“Cameras monitor traffic flow. Warnings of congested traffic are posted on SLEX's website: http://www.mtdsltc.com/. Teams provided roadside assistance. EMS teams provide medical assistance. Upgrading of SLEX roads, bridges and tollbooths is completed. Improvements reduced travel time from Manila to Batangas City from four hours to about one and a half hours.” Quezon Province

Quezon Province is Metropolitan Manila’s gateway to Southern Luzon and the Bicol Region. It is an elongated province east of Manila and the downward chain of Luzon provinces. Although close to the metropolis, it has retained many of its legacies, traditions, and relics.

In terms of land area, Quezon is one of the biggest provinces in the Southern Tagalog region. It spreads over 8706.6 square kilometers along the stretch of theJapan-Philippine Highway, which links Luzon to Visayas and Mindanao. Its boundaries extend as far as the province of Aurora in the north and Camarines Sur in the south. It is bounded on the west by the provinces of Aurora, Nueva Ecija, Bulacan, Rizal, Laguna, and Batangas and on the southeast by Camarines Norte and Camarines Sur.

The province enjoys mild tropical climate and has two pronounced seasons, the dry-cold and dry-warm climate and the cold moist and cold dry climate. The lack of higher mountainous barriers makes some coastal areas prone to the effects of tropical depressions.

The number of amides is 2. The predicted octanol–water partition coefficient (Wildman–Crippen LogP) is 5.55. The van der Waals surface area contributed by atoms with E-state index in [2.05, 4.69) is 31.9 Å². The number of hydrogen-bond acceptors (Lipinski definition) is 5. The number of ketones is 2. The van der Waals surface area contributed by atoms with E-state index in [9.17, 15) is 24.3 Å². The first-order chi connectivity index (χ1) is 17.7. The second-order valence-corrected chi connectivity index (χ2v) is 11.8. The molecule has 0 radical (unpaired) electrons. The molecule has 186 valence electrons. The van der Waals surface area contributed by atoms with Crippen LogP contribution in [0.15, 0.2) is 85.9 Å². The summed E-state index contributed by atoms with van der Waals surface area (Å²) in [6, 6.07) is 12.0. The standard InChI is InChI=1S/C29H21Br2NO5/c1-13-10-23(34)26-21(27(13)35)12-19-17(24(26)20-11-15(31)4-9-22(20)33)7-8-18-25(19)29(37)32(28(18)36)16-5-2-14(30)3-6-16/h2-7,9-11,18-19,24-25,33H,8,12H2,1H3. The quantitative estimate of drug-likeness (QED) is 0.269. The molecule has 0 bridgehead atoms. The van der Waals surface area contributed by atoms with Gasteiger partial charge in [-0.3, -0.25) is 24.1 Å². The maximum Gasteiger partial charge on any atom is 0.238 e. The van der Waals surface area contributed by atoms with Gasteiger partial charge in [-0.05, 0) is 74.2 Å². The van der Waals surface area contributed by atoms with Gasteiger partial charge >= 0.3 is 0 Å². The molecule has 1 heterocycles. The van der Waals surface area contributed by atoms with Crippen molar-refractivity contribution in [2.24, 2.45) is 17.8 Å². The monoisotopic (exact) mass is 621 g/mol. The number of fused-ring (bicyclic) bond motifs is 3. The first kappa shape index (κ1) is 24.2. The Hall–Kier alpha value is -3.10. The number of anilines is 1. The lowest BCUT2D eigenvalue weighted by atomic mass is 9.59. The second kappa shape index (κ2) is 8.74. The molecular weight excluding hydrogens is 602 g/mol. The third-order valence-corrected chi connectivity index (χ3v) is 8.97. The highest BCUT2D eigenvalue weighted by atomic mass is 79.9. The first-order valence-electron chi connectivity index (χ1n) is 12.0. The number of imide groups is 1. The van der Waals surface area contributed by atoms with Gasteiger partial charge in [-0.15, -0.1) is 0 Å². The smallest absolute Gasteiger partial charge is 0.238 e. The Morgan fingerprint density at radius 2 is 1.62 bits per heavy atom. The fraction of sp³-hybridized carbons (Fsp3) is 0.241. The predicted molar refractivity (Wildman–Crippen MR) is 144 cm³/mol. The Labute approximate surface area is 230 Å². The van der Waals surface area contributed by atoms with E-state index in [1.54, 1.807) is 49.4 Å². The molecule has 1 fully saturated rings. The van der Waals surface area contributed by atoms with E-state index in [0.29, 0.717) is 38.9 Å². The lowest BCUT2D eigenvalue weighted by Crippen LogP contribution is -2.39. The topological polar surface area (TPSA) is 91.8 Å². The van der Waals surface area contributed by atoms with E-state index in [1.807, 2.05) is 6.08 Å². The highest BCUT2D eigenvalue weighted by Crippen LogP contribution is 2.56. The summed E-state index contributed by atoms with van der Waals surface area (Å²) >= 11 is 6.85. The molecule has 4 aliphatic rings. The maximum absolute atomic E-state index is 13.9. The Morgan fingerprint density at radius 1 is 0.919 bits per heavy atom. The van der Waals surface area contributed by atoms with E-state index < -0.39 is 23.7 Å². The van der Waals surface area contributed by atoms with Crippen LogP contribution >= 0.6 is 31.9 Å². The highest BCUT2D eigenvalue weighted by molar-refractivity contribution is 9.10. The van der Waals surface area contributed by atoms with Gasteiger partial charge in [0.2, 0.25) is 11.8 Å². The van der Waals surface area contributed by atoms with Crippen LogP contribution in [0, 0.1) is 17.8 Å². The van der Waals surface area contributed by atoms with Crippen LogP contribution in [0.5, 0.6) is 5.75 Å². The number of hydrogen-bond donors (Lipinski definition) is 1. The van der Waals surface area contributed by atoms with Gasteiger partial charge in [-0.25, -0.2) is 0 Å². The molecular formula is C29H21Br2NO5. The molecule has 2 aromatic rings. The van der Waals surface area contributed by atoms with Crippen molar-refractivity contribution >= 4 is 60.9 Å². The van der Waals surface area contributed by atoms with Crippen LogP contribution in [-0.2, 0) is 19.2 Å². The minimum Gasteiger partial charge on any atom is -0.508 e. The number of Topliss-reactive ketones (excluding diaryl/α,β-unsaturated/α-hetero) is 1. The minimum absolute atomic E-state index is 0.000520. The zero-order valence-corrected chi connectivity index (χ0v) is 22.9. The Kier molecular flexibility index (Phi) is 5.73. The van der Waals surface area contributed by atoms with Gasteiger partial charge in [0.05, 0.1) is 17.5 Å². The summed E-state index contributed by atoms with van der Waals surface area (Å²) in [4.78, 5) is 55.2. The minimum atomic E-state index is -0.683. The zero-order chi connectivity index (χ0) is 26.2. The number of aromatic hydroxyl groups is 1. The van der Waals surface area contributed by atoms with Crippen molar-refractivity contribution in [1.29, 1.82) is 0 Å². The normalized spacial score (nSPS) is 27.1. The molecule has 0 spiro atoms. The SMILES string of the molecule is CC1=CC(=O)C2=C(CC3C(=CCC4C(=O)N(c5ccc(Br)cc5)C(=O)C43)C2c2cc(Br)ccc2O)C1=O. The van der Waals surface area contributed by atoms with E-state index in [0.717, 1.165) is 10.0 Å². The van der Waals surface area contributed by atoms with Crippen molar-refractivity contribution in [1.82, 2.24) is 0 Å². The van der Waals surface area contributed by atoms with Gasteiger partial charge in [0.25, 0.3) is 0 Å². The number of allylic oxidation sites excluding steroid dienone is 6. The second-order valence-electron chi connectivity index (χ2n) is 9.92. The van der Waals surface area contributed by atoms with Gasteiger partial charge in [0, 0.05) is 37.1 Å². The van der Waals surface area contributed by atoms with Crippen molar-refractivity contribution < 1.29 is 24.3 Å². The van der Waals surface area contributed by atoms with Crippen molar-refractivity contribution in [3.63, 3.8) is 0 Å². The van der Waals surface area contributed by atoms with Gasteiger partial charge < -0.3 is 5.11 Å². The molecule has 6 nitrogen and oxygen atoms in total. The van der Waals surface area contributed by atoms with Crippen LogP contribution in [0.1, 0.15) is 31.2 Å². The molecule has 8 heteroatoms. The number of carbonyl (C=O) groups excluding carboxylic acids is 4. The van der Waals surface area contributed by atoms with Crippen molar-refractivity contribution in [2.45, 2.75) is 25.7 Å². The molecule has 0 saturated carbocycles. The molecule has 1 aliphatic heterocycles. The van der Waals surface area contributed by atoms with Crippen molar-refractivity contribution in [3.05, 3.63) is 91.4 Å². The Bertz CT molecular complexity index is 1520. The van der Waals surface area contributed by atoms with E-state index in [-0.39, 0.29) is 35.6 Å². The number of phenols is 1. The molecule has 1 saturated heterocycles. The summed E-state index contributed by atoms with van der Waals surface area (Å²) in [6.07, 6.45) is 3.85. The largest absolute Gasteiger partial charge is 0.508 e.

The province of Quezon has an estimated population of 1,679,030 as of May 2000, mostly concentrated in the flat-south central portion, which includes Lucena, Sariaya, and Candelaria. The people are characterized as friendly and hardworking. The people’s main sources of livelihood range from land and sea agricultural cultivation to home industries which have lately taken a turn toward the export-oriented light to heavy industries, with the planning and construction of economic zones. Tagalog is widely spoken by the populace, with the characteristic lilt common to the locate. The province is composed of 41 towns and one highly urbanized city, which is Lucena City. The province has 1,248 barangays, which include the barangay of Lucena City.

Sights in Quezon Province